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Making a list, checking it twice

Yesterday I talked about why most criminal defense lawyers will rely on assigned cases for a significant portion of their income.  To do that, though, you have to get on the list of attorneys who are qualified to take assignments.  We've talked about who should appoint lawyers from the list (judge v. commissioner v. machine), and we've talked about how much the lawyers should get paid.  Today we'll talk about who should be getting appointed.  In other words, how do you get on the list?

First, the list should have several tiers.  The goal of the system is to provide effective representation, and that varies substantially with the gravity of the crime.  Someone could provide very effective representation on a drug possession case and be wholly at sea in a child rape case.  In the past, there's been a "murder" tier:  the attorneys qualified to handle homicides.  (Death penalty cases require additional qualifications.)  That should be expanded to include the vastly growing number of offenses which carry life sentences, and only the very best attorneys on the assigned counsel list should be eligible for those.

It's exactly the opposite for the bottom of the list.  All you have to do now is sit through two trials as a silent "co-counsel," watching somebody else try the case.  That's probably how it should be.  Sure, there are going to be screw-ups, but at least the consequences of them are minimized.

The middle, 1st and 2nd degree felonies, is where it gets muddy.  One case might involve a defendant facing thirty or more years in prison for a series of home invasions.  Another might be the 43-year-old woman with no criminal record who got riled up at a family outing and stabbed her cousin in the chest with a barbecue fork, and who's not going to prison under any circumstances.  That's where selection by the judge, if she bothers to take a look at a case before making the assignment, is so valuable.  She's going to be able to match up the lawyer to the case much better than a computer can.

A problem I have here is that the only thing the qualifications address is trial experience.  To get on the tier for 1st, 2nd, and 3rd degree felonies, you need to have tried a certain number of cases.  Actually, the minimum qualification -- which is all that matters -- is having served as trial counsel in two cases, and having served as "assistant counsel" (watching somebody else try a case) in two others.  I'm not sure that's enough, but I also think it ignores the other skills that a defense attorney has to acquire:  negotiation, investigation, case evaluation, and client management.  One of the things CCDLA is contemplating is the creation of a mentoring program, which is basically like the "assistant counsel" thing, except that the lawyer (the "mentee") attends all the pretrials, client meetings, and strategy sessions.  I think going through that would count for something in place of simply looking at the number of trials the lawyer had.  And there should probably be some other qualifications, like having so many hours of criminal law CLE per year.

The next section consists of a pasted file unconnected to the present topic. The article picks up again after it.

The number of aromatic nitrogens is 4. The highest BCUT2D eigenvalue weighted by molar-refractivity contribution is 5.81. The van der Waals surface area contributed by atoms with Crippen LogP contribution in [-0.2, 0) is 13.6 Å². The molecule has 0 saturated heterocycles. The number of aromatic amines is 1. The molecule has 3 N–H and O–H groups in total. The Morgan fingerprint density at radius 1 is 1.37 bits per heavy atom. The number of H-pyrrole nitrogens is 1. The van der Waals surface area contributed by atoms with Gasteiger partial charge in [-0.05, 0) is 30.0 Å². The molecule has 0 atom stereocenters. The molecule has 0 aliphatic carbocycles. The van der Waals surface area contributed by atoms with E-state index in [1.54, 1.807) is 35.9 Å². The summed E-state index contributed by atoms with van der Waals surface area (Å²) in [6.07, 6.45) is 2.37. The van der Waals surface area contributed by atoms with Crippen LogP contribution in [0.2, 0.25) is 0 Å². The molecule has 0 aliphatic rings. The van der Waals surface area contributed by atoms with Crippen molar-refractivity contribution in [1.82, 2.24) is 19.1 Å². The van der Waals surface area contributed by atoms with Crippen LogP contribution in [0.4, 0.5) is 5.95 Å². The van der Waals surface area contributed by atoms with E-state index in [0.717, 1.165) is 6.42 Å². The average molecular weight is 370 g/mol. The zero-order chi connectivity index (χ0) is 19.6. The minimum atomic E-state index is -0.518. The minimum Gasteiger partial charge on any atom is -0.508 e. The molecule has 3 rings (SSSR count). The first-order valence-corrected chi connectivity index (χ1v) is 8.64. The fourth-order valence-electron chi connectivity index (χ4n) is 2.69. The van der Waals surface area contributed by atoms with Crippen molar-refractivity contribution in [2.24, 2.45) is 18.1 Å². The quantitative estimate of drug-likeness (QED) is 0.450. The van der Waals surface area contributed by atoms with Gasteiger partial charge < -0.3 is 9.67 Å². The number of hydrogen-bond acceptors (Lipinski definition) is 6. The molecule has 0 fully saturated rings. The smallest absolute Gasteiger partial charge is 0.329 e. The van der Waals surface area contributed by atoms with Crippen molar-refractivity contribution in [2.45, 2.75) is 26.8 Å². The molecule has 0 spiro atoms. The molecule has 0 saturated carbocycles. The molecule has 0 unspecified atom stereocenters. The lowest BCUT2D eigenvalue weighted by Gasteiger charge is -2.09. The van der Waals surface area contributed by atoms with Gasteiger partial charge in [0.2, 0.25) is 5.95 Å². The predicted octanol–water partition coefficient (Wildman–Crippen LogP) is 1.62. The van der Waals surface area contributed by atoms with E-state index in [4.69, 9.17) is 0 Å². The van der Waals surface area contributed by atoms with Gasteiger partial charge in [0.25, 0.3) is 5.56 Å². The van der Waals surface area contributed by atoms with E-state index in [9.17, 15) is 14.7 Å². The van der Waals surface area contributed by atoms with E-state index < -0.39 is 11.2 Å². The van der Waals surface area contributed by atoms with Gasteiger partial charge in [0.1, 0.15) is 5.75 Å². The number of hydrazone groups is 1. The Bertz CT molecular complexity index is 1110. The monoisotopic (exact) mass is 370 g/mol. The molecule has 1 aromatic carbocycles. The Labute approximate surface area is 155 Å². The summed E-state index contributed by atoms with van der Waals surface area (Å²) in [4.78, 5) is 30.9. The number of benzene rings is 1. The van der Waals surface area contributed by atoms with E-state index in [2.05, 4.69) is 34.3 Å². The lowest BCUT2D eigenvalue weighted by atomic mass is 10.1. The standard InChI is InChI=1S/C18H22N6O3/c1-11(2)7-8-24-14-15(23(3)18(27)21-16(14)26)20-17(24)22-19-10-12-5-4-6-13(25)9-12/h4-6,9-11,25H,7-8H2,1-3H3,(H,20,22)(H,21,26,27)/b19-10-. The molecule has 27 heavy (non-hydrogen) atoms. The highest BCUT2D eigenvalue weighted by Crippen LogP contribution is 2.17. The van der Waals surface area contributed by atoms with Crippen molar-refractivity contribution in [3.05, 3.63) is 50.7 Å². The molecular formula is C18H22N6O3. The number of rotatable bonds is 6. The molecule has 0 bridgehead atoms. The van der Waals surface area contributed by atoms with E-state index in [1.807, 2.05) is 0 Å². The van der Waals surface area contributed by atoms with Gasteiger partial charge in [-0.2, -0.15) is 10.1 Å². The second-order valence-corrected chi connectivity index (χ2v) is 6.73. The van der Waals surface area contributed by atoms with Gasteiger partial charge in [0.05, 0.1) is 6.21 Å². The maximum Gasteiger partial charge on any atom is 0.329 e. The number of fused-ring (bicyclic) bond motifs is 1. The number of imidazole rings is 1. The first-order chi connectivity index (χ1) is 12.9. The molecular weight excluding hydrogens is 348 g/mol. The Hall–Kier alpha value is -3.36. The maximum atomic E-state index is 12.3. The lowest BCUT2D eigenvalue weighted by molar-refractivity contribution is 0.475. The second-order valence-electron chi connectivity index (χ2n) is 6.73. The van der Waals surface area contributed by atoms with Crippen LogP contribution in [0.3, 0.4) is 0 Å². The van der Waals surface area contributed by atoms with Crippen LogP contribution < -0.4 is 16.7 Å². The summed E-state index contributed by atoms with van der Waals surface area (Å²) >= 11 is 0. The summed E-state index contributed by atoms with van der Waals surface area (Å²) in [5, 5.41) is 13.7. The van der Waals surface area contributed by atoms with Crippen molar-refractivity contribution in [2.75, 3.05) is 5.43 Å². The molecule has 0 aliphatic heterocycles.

Up to now, we've only talked about getting on the list.  What about taking somebody off of it?

This presents a whole new set of problems.  Up to now, the criteria have been purely objective:  you do this, you get on the list.  Kicking people off involves subjective criteria, and also raises the question of who's going to be making those judgments.  Having the judges do it raises questions of the independence of the defense bar, with the possibility that defense lawyers might curb their advocacy for fear of offending judges who could have them removed from the list.  Having defense lawyers do it raises questions of favoritism. 

Or maybe you could just apply objective criteria for removal, too.  If you haven't tried a case in three of four years, it's likely that your clients' interests run a distant second to your own; you'll do just about anything to get out of trying a case.  And if you've got a habit of withdrawing from cases after you max out your fee, you shouldn't be on the list, either, for the same reason.  You can make a living doing this, but you've got to provide quality representation in return.  If your only goal is to make money, do something else. 

There's another meeting of whatever committee is supposed to be deciding this coming up in late September.  I'll have more to say about the subject then.  I'm off for a long weekend, and I'll be back on Tuesday with my more normal schedule:  an update on recent cases, and a review of what the 8th District's been up to recently.

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